I had been exploring the metal parts of the structure like they were my own joints—twisting, rotating, manipulating them with the resistance they required from my muscles—then in turn allowing these structural articulations to inform my body’s organisation and folding/unfolding/re- organising strategies … I tried to wrap/curl/slide my arms and fingers around and along the metal framework. I began to explore the ‘infrathin,’ that heightened state where the suppleness, elasticity and warmth of my own skin/body seemed to ‘meld’ with the rigid, cold, surfaces of the metal. From here I made a careful transition from the metal hook to the animal hide. My fingers absorbed the texture of this new material pulling and pushing the thickness of this other skin, recognisably different from my own. This other skin was dead—losing its cellular elasticity in a slow process of hardening, becoming brittle. I wanted to bring it back to life; manipulate it, pull it and push it until it became more malleable, compliant with my body, but also empathetic and complicit.

By the official opening of the exhibition—which represented the third phase of handovers, now to a public audience— Lang had developed a 20-minute choreographic score for four dancers. She invited the gathered crowd to sit or stand anywhere in the gallery space. The looped audiodescription work played in parallel, but was muted for a five-minute period during one sequence of the performance. Amongst those in attendance was Troy McConnell, who had returned to experience the evolution of the installation and the choreographed performance. Photographer Pippa Samaya had also returned to document the occasion. Her contributions introduce the problematic of handling images through blindness. Whereas a binary conception of blindness might disavow visual documentation altogether, I suggest that a less clichéd understanding of oculardiversity, more attuned to the complexity of blindness, may generate new methods of witnessing and archiving performance. Interlacing the theories of Roland Barthes, James Elkins, and Susan Sontag, photographic records are always fugitive, partial, and hallucinatory.6 From blindness, I propose that we can resist the ocularcentric conspiracy that endorses discrete photographic images as the dominant archival memory of an ephemeral performance. Through an epistemology of hallucination, photographic images can be approached not as documentary evidence, but as conversational prompts that may activate a thicker description of an ephemeral performance, by allowing for multiplicities of descriptive memories, counter-memories, and embodied re-readings.

Within [...]{…}[...], I experimented with transfiguring image description —a conventional accessibility strategy for blind audiences—as a discursive method. Consider the following descriptive texts from Prue Lang and Troy McConnell, who each chose an image to describe from the opening performance, out of a set of documentary images of relational contact and interaction from throughout the Glasshouse experiment. McConnell’s description took the form of a conversation with disability support worker Terry Foley.

Caption for an absent image. An ephemeral moment in the opening performance of {…}[...]{…}.Image description by Prue Lang: “I instructed the performers to focus on the materiality of the space. The metal, hook, hide, wall, floor, fabric, skin, flesh, hair… While we sensed the spectators in the space, an interaction between the spectator and the performer would only occur if the performer decided to extend their material investigation into the spectator (surface of a shoe, brushing of clothes, texture of hair, tracing a chair, sharing of a wall surface, etc). I eliminated communicating with the spectator through a text, eye contact or body language … The spectator was simply a part of the materiality of the space in which our physical thinking transpired.”]//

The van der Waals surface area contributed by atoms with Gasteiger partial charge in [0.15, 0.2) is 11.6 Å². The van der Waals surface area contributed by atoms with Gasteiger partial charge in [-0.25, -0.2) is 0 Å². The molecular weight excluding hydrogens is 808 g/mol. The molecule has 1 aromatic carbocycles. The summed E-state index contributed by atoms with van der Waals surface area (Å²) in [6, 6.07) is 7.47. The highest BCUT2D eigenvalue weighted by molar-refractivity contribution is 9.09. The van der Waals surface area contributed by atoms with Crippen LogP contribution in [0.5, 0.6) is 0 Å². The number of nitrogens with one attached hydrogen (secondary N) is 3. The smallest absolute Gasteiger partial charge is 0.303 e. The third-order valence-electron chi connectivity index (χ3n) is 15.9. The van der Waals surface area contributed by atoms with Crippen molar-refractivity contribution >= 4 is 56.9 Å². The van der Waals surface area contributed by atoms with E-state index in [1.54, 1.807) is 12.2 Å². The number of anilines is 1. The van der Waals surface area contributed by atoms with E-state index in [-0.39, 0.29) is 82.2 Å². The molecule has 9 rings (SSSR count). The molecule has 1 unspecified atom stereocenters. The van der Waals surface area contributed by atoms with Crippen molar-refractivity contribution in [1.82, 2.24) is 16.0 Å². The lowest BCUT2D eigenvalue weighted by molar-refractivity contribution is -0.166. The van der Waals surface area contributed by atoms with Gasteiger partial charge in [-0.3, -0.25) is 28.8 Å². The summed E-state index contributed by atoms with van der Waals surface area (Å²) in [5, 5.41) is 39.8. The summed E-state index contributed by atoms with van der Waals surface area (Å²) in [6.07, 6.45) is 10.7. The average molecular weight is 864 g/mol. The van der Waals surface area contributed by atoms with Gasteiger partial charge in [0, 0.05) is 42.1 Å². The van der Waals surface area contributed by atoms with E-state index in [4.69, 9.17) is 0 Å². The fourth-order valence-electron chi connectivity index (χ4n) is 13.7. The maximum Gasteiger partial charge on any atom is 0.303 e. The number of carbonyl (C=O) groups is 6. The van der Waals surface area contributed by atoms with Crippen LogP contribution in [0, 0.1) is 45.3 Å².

Caption for an absent image. An ephemeral moment in the opening performance of {…}[...]{…}.Image conversation between Troy McConnell and Terry Foley: “Troy is on the left of the picture sitting with the hide on the frame. There is a male dancer in a long sleeve, white top, dancing and laying on the floor, with his right arm extended on the floor above his head pointing. He has his left hand on his hip. There is a woman sitting on the floor, with her elbow resting on her knee, half cross legged and looking upwards. There is a person sitting on a chair against the far wall, with legs crossed and one hand in their lap. The person has their chin in their hand while their elbow rests on their knee.” Troy’s comment: “There is a spectator who looks from the body language that they are deeply pondering or may be judging. I was experiencing it from two points of view, as the artist and as the spectator, as the dancers moved around me.”]//

As the image descriptions infer, from the sensory perspective of the dancers the choreographic score deprivileged spectators, directing a material equivalence between human bodies, sculptural objects, and architectural textures. Yet, as implicated in Troy McConnell’s remarks, from the sensory perspective of the audience the choreographic performance reasserted spectatorship, even for those with blindness. At times, a foot could be heard scraping across a floor, or the thud of a dancer slumping against a wall, and some within the audience received a fleeting touch from a dancer, or experienced proprioceptive awareness of near contact. However, most of the performative movements—like the Forsythe manifestations—could only be apprehended visually. Earlier I proposed an inversion of the concept of accessibility, shifting to models that activate attentiveness and extend the movement vocabularies more broadly. For sighted onlookers, the opening performance certainly offered a glimpse of the intricacy and intensity of tactile and haptic intervention possible when moving attentively within the exhibition topology. But in the wake of the opening, a question vexed me: how could performative movements of one person (or group) be experienced by a second person (or group) in ways that would more radically displace spectatorship? Although this question is yet to be resolved, some possible wayfinding principles would emerge as the durational exhibition unfolded.